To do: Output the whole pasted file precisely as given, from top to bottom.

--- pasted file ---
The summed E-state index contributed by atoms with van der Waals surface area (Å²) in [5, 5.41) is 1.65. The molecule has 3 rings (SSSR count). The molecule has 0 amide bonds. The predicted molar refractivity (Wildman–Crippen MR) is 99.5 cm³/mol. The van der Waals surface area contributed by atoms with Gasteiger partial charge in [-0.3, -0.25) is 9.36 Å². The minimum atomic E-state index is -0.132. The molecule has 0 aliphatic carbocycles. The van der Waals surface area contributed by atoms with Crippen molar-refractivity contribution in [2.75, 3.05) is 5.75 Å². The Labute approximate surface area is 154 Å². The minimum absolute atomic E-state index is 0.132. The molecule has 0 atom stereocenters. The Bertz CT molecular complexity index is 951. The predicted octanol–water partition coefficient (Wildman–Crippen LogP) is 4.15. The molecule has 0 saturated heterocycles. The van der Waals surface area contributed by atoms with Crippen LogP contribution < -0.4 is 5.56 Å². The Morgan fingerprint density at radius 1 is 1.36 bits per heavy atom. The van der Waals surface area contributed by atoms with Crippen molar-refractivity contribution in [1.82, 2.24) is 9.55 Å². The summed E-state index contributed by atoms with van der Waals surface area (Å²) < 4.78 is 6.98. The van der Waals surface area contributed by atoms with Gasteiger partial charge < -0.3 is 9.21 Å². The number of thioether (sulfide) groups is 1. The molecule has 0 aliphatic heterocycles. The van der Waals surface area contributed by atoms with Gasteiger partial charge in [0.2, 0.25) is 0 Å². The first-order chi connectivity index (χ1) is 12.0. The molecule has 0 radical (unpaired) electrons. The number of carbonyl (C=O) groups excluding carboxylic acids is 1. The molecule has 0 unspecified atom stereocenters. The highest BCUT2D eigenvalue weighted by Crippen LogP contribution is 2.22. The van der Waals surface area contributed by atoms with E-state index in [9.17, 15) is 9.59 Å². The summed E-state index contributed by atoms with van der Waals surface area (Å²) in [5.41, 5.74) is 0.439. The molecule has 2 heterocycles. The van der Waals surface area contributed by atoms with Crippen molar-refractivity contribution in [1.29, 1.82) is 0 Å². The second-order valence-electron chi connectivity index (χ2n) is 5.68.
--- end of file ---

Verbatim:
The summed E-state index contributed by atoms with van der Waals surface area (Å²) in [5, 5.41) is 1.65. The molecule has 3 rings (SSSR count). The molecule has 0 amide bonds. The predicted molar refractivity (Wildman–Crippen MR) is 99.5 cm³/mol. The van der Waals surface area contributed by atoms with Gasteiger partial charge in [-0.3, -0.25) is 9.36 Å². The minimum atomic E-state index is -0.132. The molecule has 0 aliphatic carbocycles. The van der Waals surface area contributed by atoms with Crippen molar-refractivity contribution in [2.75, 3.05) is 5.75 Å². The Labute approximate surface area is 154 Å². The minimum absolute atomic E-state index is 0.132. The molecule has 0 atom stereocenters. The Bertz CT molecular complexity index is 951. The predicted octanol–water partition coefficient (Wildman–Crippen LogP) is 4.15. The molecule has 0 saturated heterocycles. The van der Waals surface area contributed by atoms with Crippen LogP contribution < -0.4 is 5.56 Å². The Morgan fingerprint density at radius 1 is 1.36 bits per heavy atom. The van der Waals surface area contributed by atoms with Crippen molar-refractivity contribution in [1.82, 2.24) is 9.55 Å². The summed E-state index contributed by atoms with van der Waals surface area (Å²) < 4.78 is 6.98. The van der Waals surface area contributed by atoms with Gasteiger partial charge < -0.3 is 9.21 Å². The number of thioether (sulfide) groups is 1. The molecule has 0 aliphatic heterocycles. The van der Waals surface area contributed by atoms with Gasteiger partial charge in [0.2, 0.25) is 0 Å². The first-order chi connectivity index (χ1) is 12.0. The molecule has 0 radical (unpaired) electrons. The number of carbonyl (C=O) groups excluding carboxylic acids is 1. The molecule has 0 unspecified atom stereocenters. The highest BCUT2D eigenvalue weighted by Crippen LogP contribution is 2.22. The van der Waals surface area contributed by atoms with E-state index in [9.17, 15) is 9.59 Å². The summed E-state index contributed by atoms with van der Waals surface area (Å²) in [5.41, 5.74) is 0.439. The molecule has 2 heterocycles. The van der Waals surface area contributed by atoms with Crippen molar-refractivity contribution in [1.29, 1.82) is 0 Å². The second-order valence-electron chi connectivity index (χ2n) is 5.68.